In a recent heart disease prevention study performed at Tufts University’s, Jean Mayer USDA Human Nutrition Research Center on Aging (USDA HNRCA), researchers analyzed the genes of over 2,800 women and men who consumed more calories with saturated fat, and with increased genetic risk scores. The subject’s ratio of body weight over height, or Body Mass Index (BMI) was also incorporated in the study.
Good and bad fat
Fat is found in all types of foods. In addition, our bodies produce fat when we intake too many calories. However, not all fat is unhealthy for you. Actually, some fats improve a person’s health.
Dietary fat found in animals and plants contain macronutrients that are a source of energy for the body. Some dietary fat may contribute to type 2 diabetes or cardiovascular disease, as well as cancer and obesity.
There are two primary types of potentially harmful fats for human consumption. Trans fat and saturated fat are usually solid fats; fat from beef, butter, pork, stick margarine, and shortening. Trans fat occurs in small amounts in some foods. A food processing method called partial hydrogenation creates trans fat from oils.
Animals like poultry with skin, lamb, and red meat, as well as pizza, whole or 2 percent milk and dairy products, ice cream, and cheese are principal sources of saturated fat. Additionally, saturated fat is in fried foods and baked goods. This type of fat has the tendency to raise low-density lipoprotein (LDL) cholesterol levels, as well as total blood cholesterol levels, which increases the risk of type 2 diabetes and cardiovascular disease.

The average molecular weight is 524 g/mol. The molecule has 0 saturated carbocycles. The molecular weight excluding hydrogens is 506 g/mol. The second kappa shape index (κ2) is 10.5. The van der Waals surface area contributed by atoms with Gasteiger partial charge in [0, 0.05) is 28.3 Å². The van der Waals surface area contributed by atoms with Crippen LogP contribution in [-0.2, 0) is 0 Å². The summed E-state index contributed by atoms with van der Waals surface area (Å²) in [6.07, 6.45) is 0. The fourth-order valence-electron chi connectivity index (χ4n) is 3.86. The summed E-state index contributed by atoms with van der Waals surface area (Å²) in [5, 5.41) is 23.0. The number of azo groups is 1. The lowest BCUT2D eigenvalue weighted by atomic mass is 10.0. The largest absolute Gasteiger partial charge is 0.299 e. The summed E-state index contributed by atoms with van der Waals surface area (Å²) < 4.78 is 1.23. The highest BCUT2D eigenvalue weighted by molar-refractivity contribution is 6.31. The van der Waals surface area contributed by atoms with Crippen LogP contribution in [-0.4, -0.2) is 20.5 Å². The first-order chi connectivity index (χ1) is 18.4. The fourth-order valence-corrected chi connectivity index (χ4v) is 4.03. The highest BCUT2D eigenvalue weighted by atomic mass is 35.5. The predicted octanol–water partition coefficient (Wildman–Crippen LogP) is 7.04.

How much saturated fat is too much?
The American Heart Association recommends that less than seven percent of a person’s daily calories should have saturated fat. For instance, if a person consumes 2,000 calories on a given day, 140 or less of the calories should come from saturated fats. That comes out to close to 16 grams of saturated fat per day.
Eliminating all saturated fat from a diet is not recommended. Too much full-fat dairy products and red meat in a diet can be detrimental to a person’s health; however, they can be replaced with olive oil, salmon, avocados, seeds, and peanuts, which are actually great sources of saturated fats. Moderation is the key.
Saturated fat, genes, and obesity
Researchers are aware that there is an interaction between dietary fat and genes, which affect a person’s BMI. The recent study at Tufts University found that after they analyzed the genes linked with the risk of obesity of the research subjects, they hypothesized that the subject’s who were most likely to be obese based on their genes were more susceptible to having more saturated fat in their diets. The total fat intake for research subjects related to a higher BMI and people with the highest BMIs ate the most saturated fats.
Some researchers suggest saturated fats may interfere with a person’s brain activity that satisfies their hunger and lets them feel like they are full after eating food. However, more research is necessary in order to personalize diets for people predisposed to obesity. In order to do this, researchers need to determine whether genetics can help to identify people who are more susceptible to this complex disorder.